Liked by 1 person

    1. I was shocked to hear that everything closes EVERY Sunday! I live in a small town and some family-owned places still close on Sundays, but mostly in the US it’s business as usual. I wonder how things would feel if the US still did this everywhere….?

      Liked by 2 people

  2. I had no idea about birthday wishes before a birthday was bad luck, but it makes perfect sense. Here in the U.S. back in the day, everything was closed on Sundays as well, for the same reason. Everybody went to church 🙂 I believe it use to be called the “Blue Law” and you couldn’t be open from midnight until midnight, so the whole day. Then they changed the law to where you could be open from like noon until 6 pm. Before you knew it Sunday was a business day.

    Liked by 1 person

  3. A lot of places are closed on Saturday afternoon too, or at least they used to be, I haven’t checked recently. I live in Belgium at the moment and it’s like Germany as regards Sunday closing. Most of Europe is the same. Only the UK opens its shops on Sunday. But soon we’ll be back in Japan where the only day shops shut is New Years Day!

    Liked by 1 person

    1. Wow, Belgium, how cool! And next Japan?! That must be fascinating. What takes you to all these different countries? Thanks for stopping by, commenting and following. I will head to your blog shortly! —Christina

      Liked by 1 person

      1. Hi Christina, I guess the short answer as to what takes us to these paces is not a what but a Who. God brought us to Belgium from the UK 30 years ago and now – to our surprise – He is taking us to Japan. We thought we’d be here for the rest of our time on earth, but no. Maybe we will be in Japan – I think I’d like that, but I may turn out to be wrong about how long we stay there too! 🙂 – Stephen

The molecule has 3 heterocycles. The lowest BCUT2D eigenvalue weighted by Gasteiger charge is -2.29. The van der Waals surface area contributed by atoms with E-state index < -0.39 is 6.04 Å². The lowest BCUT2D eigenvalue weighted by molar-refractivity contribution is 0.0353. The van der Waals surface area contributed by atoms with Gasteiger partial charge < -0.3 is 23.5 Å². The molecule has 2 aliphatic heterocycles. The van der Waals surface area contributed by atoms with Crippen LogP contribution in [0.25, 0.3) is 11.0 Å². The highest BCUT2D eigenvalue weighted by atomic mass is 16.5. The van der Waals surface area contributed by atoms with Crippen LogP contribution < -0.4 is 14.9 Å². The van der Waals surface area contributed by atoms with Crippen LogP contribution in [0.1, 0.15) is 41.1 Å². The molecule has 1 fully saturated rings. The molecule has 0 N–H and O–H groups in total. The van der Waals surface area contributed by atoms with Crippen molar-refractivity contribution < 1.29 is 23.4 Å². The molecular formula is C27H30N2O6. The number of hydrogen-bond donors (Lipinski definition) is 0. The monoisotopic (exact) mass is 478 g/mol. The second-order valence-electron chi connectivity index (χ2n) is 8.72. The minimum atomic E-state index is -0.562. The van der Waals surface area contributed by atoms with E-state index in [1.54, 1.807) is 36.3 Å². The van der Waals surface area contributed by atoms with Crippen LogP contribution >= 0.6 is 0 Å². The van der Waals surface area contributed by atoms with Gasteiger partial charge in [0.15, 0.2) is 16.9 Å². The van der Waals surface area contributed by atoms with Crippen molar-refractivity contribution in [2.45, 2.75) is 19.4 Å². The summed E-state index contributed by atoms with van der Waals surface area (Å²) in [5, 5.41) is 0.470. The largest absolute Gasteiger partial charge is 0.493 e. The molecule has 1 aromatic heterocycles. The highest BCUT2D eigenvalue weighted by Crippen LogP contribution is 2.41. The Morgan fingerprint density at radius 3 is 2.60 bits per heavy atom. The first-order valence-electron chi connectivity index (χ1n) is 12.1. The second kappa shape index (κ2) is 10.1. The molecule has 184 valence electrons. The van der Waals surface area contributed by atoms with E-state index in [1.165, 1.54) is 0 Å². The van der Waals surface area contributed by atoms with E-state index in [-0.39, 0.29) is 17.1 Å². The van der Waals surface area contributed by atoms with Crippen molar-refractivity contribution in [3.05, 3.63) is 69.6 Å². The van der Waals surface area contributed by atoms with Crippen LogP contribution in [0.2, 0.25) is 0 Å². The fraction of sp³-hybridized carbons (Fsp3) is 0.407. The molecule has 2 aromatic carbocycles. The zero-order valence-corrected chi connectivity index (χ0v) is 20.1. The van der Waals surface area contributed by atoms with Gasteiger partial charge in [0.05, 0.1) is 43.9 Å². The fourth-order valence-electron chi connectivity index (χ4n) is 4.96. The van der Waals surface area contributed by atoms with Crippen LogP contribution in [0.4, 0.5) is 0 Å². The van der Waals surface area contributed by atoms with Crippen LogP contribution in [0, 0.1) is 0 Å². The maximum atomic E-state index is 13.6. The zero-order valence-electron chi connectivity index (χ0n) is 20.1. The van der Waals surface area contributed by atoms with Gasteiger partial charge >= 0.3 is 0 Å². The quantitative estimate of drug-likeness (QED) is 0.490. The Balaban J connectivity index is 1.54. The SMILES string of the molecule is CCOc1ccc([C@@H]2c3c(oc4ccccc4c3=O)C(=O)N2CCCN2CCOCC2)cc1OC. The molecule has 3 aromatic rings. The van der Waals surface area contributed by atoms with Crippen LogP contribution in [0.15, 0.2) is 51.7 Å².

PS: Yes, Japan is really great, but I’m sure Mr Owl has told you all about it, right? 🙂

        Liked by 1 person

  4. You probably don’t remember this, but in America several years ago, many stores and businesses were closed on Sunday because people went to church. Sadly, greed finally took over, in the name of “missing an opportunity for more profits”, and little by little, stores began to open on Sundays. Now in much of our nation, it is hard to find any day when a place isn’t open!! “The love of money…”

    Steve

    Liked by 1 person

    1. Yes- the “Blue Laws” in our country. I do believe they still exist is some forms in some states. I live in a small town and some of our smaller, family owned businesses still close on Sunday. It is nice. It is too bad the love of money drives so many things….

      Liked by 1 person

      1. You are absolutely right…the “Blue Laws.” Today, they exist mostly around the southern states when you find them. And it is nice that some places near you still close on Sunday. I live in California, as I think you know, and you can’t find ANY stores closed on Sundays…not one place! Every day looks the same with people out running around all day long…no thought of attending church. I love it when two or three cars in a row are turning off into the church parking lot, showing that they are attending church! I know it probably makes little difference to the others driving by, but I like to think they notice and think about things.

        Liked by 1 person